U.S. manufacturing experiences slow start to year

February 20, 2013

U.S. manufacturing suffered a temporary blip in January after automobile production fell by 3.2 percent, but a series of recently released industry reports suggests that the revival will be back on track sooner rather than later.

According to The New York Times, the drop in nationwide car output was attributed to a quieter consumer market, with an increase in payroll taxes and a slight decrease in industrial production also considered to be factors in the slower-than-expected start to the year. However, new orders continue to be reported by U.S. manufacturing companies, with the New York Federal Reserve Bank revealing that its business conditions index, which monitors factory activity in the Empire State, grew for the first time since July.

"Given that most of the weakness was due to the giveback in motor vehicle production after the 11 percent surge in activity during the last two months of last year, we expect this retreat in industrial output to be temporary," said Millan Mulraine, senior economist at TD Securities in New York, to the news source.

On the consumer spending side, initial indications from the University of Michigan showed that confidence was also on the rise, with its index revealing an increase from 73.8 in January to a predicted 76.3 in February. While the manufacturing industry appears to be moving forward at a slower pace than expected, analysts believe that the sector may mirror the economy, at least in the early part of the year.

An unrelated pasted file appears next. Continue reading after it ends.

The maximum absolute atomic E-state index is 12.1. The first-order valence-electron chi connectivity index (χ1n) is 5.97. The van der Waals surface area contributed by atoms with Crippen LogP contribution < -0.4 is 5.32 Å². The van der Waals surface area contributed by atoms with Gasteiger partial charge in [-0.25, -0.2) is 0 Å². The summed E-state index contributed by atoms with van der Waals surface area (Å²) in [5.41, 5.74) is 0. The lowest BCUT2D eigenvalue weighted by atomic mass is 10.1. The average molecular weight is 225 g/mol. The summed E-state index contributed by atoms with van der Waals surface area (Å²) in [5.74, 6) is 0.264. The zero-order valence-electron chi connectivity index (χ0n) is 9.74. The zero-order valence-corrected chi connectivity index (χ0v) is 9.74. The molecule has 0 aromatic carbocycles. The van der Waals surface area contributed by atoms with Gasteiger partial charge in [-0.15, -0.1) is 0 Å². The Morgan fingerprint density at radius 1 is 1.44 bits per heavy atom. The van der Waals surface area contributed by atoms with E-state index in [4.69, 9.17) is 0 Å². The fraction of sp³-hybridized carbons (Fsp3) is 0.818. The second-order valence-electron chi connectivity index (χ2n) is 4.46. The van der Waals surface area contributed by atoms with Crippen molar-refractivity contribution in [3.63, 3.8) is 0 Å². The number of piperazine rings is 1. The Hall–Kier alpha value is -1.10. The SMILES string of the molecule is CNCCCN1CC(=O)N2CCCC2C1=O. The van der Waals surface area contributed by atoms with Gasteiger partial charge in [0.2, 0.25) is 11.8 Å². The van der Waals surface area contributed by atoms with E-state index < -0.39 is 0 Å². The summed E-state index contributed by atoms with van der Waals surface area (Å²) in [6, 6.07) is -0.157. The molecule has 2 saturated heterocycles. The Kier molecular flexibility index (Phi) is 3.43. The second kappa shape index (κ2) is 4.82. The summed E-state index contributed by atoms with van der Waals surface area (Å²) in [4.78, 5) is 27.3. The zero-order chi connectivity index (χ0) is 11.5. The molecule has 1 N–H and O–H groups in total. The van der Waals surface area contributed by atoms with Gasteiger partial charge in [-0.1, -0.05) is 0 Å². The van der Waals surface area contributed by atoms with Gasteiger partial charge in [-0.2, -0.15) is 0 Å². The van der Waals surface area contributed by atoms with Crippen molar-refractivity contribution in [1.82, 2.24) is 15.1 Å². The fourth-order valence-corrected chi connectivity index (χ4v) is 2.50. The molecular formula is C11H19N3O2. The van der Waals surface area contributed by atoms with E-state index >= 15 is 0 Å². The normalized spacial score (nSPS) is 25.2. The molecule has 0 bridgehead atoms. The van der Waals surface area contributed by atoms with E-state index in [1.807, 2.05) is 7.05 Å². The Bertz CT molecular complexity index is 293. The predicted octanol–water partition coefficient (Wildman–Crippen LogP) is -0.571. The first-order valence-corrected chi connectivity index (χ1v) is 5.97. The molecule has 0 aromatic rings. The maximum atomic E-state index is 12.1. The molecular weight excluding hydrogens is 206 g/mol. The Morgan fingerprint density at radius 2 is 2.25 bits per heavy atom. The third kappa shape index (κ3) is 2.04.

"What we are seeing in manufacturing is that growth that had been leading the economy is now roughly keeping pace with the overall economy, and that's likely to remain the case through 2013," said Gus Faucher, senior economist at PNC Financial Services Group in Pittsburgh, to the news source.

This brief turndown in manufacturing comes just days after President Obama used his State of the Union address to highlight the importance of the industry to the country, with quality management in manufacturing expected to be one reason why companies are looking to invest in the U.S. 

High-profile firms such as General Electric and Apple are bringing manufactured goods back to a U.S. production line, while Siemens has, according to Reuters, reacted to the president's endorsement in his speech by committing itself to manufacturing operations and lean enterprise in North Carolina.

"By manufacturing in the U.S., we get proximity to our largest market; highly skilled workers and crucial software engineers in the Research Triangle," noted Helmuth Ludwig, CEO of Siemens Industry USA. "All in a business-friendly atmosphere."